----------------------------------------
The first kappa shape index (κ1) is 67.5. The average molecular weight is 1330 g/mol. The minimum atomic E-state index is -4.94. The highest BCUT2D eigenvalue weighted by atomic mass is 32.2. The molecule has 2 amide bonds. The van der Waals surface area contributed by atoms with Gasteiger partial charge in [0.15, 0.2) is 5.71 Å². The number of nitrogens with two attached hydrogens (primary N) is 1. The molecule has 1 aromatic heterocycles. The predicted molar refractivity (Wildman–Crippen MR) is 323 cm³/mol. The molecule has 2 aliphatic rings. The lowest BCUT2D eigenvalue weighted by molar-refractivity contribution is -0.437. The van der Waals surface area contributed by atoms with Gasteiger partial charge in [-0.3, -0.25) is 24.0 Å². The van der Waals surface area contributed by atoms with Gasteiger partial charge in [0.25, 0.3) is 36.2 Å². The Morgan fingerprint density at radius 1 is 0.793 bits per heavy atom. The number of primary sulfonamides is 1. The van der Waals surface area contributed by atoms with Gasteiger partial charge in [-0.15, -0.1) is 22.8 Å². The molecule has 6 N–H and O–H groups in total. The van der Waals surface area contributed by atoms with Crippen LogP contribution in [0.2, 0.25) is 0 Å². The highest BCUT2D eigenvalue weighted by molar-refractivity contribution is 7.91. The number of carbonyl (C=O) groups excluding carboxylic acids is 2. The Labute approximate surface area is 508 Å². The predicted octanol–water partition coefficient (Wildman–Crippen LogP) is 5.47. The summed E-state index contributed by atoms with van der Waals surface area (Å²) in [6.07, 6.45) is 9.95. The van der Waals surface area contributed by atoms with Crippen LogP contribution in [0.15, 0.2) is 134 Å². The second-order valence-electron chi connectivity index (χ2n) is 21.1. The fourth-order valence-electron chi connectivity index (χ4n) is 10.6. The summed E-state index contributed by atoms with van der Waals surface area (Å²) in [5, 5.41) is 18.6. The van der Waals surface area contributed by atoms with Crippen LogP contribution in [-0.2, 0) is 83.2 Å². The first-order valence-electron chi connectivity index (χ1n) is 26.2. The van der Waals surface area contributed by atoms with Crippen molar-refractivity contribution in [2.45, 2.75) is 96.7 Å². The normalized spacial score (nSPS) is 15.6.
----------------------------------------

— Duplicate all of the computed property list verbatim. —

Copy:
The first kappa shape index (κ1) is 67.5. The average molecular weight is 1330 g/mol. The minimum atomic E-state index is -4.94. The highest BCUT2D eigenvalue weighted by atomic mass is 32.2. The molecule has 2 amide bonds. The van der Waals surface area contributed by atoms with Gasteiger partial charge in [0.15, 0.2) is 5.71 Å². The number of nitrogens with two attached hydrogens (primary N) is 1. The molecule has 1 aromatic heterocycles. The predicted molar refractivity (Wildman–Crippen MR) is 323 cm³/mol. The molecule has 2 aliphatic rings. The lowest BCUT2D eigenvalue weighted by molar-refractivity contribution is -0.437. The van der Waals surface area contributed by atoms with Gasteiger partial charge in [-0.3, -0.25) is 24.0 Å². The van der Waals surface area contributed by atoms with Gasteiger partial charge in [0.25, 0.3) is 36.2 Å². The Morgan fingerprint density at radius 1 is 0.793 bits per heavy atom. The number of primary sulfonamides is 1. The van der Waals surface area contributed by atoms with Gasteiger partial charge in [-0.15, -0.1) is 22.8 Å². The molecule has 6 N–H and O–H groups in total. The van der Waals surface area contributed by atoms with Crippen LogP contribution in [0.2, 0.25) is 0 Å². The highest BCUT2D eigenvalue weighted by molar-refractivity contribution is 7.91. The number of carbonyl (C=O) groups excluding carboxylic acids is 2. The Labute approximate surface area is 508 Å². The predicted octanol–water partition coefficient (Wildman–Crippen LogP) is 5.47. The summed E-state index contributed by atoms with van der Waals surface area (Å²) in [6.07, 6.45) is 9.95. The van der Waals surface area contributed by atoms with Crippen LogP contribution in [0.15, 0.2) is 134 Å². The second-order valence-electron chi connectivity index (χ2n) is 21.1. The fourth-order valence-electron chi connectivity index (χ4n) is 10.6. The summed E-state index contributed by atoms with van der Waals surface area (Å²) in [5, 5.41) is 18.6. The van der Waals surface area contributed by atoms with Crippen LogP contribution in [-0.2, 0) is 83.2 Å². The first-order valence-electron chi connectivity index (χ1n) is 26.2. The van der Waals surface area contributed by atoms with Crippen molar-refractivity contribution in [2.45, 2.75) is 96.7 Å². The normalized spacial score (nSPS) is 15.6.